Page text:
It’s already the twentieth. I can’t believe this month is escaping me as well. The to-do-list are never completely crossed over, new tasks appear every day. Life at the moment feels like a slope of sand rushing towards Christmas.
We spent last weekend in Margate. Thanks to one of Gerry’s customers we got to stay in Arlington House, in an apartment on the 14th floor overlooking the harbour and the city. It was a bit like living in a slightly run down version of 60s utopia, which is lovely if you like that sort of thing (and I do). There were North Korean blue communal hallways with lonely plants lurking in the corners, an empty car park for five hundred cars that never appeared, grey concrete with grass and moss growing through the cracks, marble in the entrance, lifts that haven’t changed since the sixties, broken lightbulbs as you sweep past unannounced floors, the lift coming to halt with a shudder.
Margate is a fascinating place. This is a good article if anyone is interested in finding out more about it. Living there seems impossibly cheap compared to London. Property websites tell me you can get a three bedroom flat with views across the sea for 60 000 pounds, a fraction of what a similar property would go for in London.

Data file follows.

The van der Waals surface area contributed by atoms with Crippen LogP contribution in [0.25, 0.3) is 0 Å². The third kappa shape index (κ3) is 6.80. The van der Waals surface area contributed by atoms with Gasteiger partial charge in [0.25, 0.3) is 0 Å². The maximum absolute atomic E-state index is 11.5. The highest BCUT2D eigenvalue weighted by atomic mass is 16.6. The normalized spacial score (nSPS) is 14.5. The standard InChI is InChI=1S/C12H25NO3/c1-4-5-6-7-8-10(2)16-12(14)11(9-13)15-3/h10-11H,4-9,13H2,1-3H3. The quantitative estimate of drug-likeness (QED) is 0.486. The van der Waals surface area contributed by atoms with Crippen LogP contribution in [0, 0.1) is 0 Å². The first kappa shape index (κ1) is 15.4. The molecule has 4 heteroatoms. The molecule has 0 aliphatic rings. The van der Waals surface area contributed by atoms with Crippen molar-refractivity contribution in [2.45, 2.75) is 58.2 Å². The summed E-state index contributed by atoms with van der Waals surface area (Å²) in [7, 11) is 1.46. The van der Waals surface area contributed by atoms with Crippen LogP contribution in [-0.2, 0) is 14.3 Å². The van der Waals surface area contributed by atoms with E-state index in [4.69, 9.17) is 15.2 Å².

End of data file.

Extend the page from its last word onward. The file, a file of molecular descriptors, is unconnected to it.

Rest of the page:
And having just come back from the seaside I can’t help but dreaming of property. A recent Brainpickings article on writer Rebecca Solnit made me think about it some more. Solnit writes “the dream of a house can be the eternally postponed preliminary step to taking up the lives we wish we were living.” So what is this idealised life I’m dreaming of? The life I will lead when we have a house of our own? It’s like thinking about time and the lack of time. One day, when I have a lot of time, I will … But what is it I would do? What would I achieve with all this time and personal space that I’m not achieving now? Or change achieve to be, because life’s not and shouldn’t just be all about achieving, it’s about being, about resting in the moment.
I’m not very good at that. There are mad, stressful travelling times in my life when I’ve been able to live for the moment, forgetting about my fear of things ending. And maybe that’s why I also sometimes dream of having and owning my own home. To quote Solnit again “Maybe a house is a machine to slow down time, a barrier against history, a hope that nothing will happen, though something always does.”
What is it this ideal house could give me? My dreams never stretch further than to a kitchen with yellow morning light, always this light streaming in as I’m drinking coffee and reading or writing. Perhaps this longing for a house is also a longing for newness and for change. But I will never get there, or anywhere, unless I work with and on what I have now.
As Solnit writes.
Maybe we all dream of being God, the god who breaches dams, moves houses suddenly, erects bridges, decides where forests will be and who will die; and we graduate from the dollhouse to our own house if we are lucky, where we assume a role somewhere between God the Creator and the chambermaid, choosing but carrying out more painfully the clean floor, the dinner for six, the potted plants, the framed prints. The execution is difficult. The dreaming is easy and unending.